Sunday, August 17, 1997
U.S. to Florida: Return misspent citrus money
The Associated Press
TALLAHASSEE- Federal auditors claim Florida misused more than 1.4 million earmarked for citrus-fruit inspections, and they want it back.
Federal officials said the money should have been used to inspect fruit for quality and signs of decay or disease.
Instead, it was used to pay for state agriculture employees to serve orange juice to legislators and to work at the state fair; to give free space to community groups for meetings; and to count citrus trees for crop estimates. And the lion's share went to help fight citrus canker, according to a U.S. Department of Agriculture inspector general's report.
"We don't think what we did was an inappropriate use of state dollars," Agriculture Department Terry McElroy told The St. Petersburg Times.
But federal officicals maintain $1.44 million was spent improperly and they want it returned to a trust fund that pays for inspecting citrus fruit at packing houses and processing plants.
The fund is made up of more than $10 milion in fees paid by the citrus industry.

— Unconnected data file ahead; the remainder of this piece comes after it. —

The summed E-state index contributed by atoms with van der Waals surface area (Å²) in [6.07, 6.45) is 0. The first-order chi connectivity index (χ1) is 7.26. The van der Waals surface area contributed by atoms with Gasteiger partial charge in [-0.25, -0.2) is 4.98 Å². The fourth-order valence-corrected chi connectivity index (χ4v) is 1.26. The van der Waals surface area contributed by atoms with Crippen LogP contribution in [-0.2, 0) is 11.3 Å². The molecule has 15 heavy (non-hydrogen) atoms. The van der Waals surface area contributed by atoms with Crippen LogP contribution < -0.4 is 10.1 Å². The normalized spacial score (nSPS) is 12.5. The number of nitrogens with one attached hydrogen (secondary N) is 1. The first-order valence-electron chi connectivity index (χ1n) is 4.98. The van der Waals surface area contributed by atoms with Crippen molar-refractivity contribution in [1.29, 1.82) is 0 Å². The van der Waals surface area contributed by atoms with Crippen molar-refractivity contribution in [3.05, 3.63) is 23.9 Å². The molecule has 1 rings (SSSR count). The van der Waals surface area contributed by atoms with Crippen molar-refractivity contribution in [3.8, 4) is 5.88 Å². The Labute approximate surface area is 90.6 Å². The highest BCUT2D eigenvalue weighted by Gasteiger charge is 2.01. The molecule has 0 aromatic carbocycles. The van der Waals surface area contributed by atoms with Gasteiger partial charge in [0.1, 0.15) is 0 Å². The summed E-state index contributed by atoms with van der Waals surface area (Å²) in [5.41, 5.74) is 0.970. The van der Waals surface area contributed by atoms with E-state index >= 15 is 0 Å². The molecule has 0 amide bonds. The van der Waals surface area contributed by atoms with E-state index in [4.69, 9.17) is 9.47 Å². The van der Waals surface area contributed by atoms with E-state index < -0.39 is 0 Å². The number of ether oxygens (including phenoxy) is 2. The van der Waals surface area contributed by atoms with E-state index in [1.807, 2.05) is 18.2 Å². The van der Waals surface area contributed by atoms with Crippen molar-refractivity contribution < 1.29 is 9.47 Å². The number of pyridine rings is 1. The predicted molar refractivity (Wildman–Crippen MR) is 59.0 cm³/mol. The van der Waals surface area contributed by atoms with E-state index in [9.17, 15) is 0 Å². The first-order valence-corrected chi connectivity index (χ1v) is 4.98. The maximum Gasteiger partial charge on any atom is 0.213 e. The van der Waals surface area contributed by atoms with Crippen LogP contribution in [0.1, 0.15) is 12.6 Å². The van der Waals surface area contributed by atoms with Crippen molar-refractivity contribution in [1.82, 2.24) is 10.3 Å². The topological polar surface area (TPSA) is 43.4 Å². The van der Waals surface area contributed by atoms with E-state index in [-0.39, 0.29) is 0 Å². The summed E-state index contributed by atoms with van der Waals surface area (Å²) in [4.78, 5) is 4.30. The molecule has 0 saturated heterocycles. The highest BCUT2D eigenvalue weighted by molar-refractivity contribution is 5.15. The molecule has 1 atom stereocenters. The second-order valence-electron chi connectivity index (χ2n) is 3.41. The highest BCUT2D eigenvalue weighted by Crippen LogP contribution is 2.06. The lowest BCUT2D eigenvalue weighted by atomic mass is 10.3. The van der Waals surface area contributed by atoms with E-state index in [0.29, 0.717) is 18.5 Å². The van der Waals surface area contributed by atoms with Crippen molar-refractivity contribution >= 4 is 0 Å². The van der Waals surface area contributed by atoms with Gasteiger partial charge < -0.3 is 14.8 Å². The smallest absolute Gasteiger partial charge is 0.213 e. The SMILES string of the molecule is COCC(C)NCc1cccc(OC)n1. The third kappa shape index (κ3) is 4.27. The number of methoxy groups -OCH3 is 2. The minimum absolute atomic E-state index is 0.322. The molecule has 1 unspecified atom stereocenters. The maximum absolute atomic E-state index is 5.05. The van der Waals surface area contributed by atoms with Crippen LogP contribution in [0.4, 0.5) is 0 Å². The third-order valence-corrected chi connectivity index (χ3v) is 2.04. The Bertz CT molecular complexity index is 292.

Robert Keeney, director of the USDA's fruit and vegetable division, has a different opinion.
"We certainly have an issue here that we disagree with the state on, and we'll be pursuing it with the state to try to get it resolved," he said.
Lawyers for the state and the federal government are discussing the issue.
In the audit, completed in the spring, the Inspector General's office said: Florida's agriculture department, with authorization from the governor and legislature, improperly transferred about $1.4 million to two programs- $1.2 million to help eradicate citrus canker and $206,741 to pay for a cirtus tree survey to estimate citrus production each year.
Another $11,457 went for salary and travel expenses, and $25,297 to cover operating losses for an auditorium at the Winter Haven fruit and vegetable offices, the Times reported.